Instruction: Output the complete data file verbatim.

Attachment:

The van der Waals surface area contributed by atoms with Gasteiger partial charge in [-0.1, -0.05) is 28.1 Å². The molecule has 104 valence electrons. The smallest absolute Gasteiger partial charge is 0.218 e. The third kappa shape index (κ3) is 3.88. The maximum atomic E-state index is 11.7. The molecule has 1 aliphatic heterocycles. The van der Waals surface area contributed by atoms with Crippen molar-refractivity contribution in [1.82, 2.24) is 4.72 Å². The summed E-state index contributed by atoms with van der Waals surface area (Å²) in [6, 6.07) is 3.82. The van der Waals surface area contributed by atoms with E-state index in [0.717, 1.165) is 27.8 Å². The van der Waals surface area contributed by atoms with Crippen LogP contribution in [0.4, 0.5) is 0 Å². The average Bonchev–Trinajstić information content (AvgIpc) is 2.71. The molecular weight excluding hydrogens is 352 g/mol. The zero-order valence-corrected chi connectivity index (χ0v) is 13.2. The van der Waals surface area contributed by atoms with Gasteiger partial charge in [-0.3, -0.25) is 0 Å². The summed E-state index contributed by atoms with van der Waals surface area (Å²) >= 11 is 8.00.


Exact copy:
The van der Waals surface area contributed by atoms with Gasteiger partial charge in [-0.1, -0.05) is 28.1 Å². The molecule has 104 valence electrons. The smallest absolute Gasteiger partial charge is 0.218 e. The third kappa shape index (κ3) is 3.88. The maximum atomic E-state index is 11.7. The molecule has 1 aliphatic heterocycles. The van der Waals surface area contributed by atoms with Crippen molar-refractivity contribution in [1.82, 2.24) is 4.72 Å². The summed E-state index contributed by atoms with van der Waals surface area (Å²) in [6, 6.07) is 3.82. The van der Waals surface area contributed by atoms with E-state index in [0.717, 1.165) is 27.8 Å². The van der Waals surface area contributed by atoms with Crippen LogP contribution in [0.4, 0.5) is 0 Å². The average Bonchev–Trinajstić information content (AvgIpc) is 2.71. The molecular weight excluding hydrogens is 352 g/mol. The zero-order valence-corrected chi connectivity index (χ0v) is 13.2. The van der Waals surface area contributed by atoms with Gasteiger partial charge in [-0.3, -0.25) is 0 Å². The summed E-state index contributed by atoms with van der Waals surface area (Å²) >= 11 is 8.00.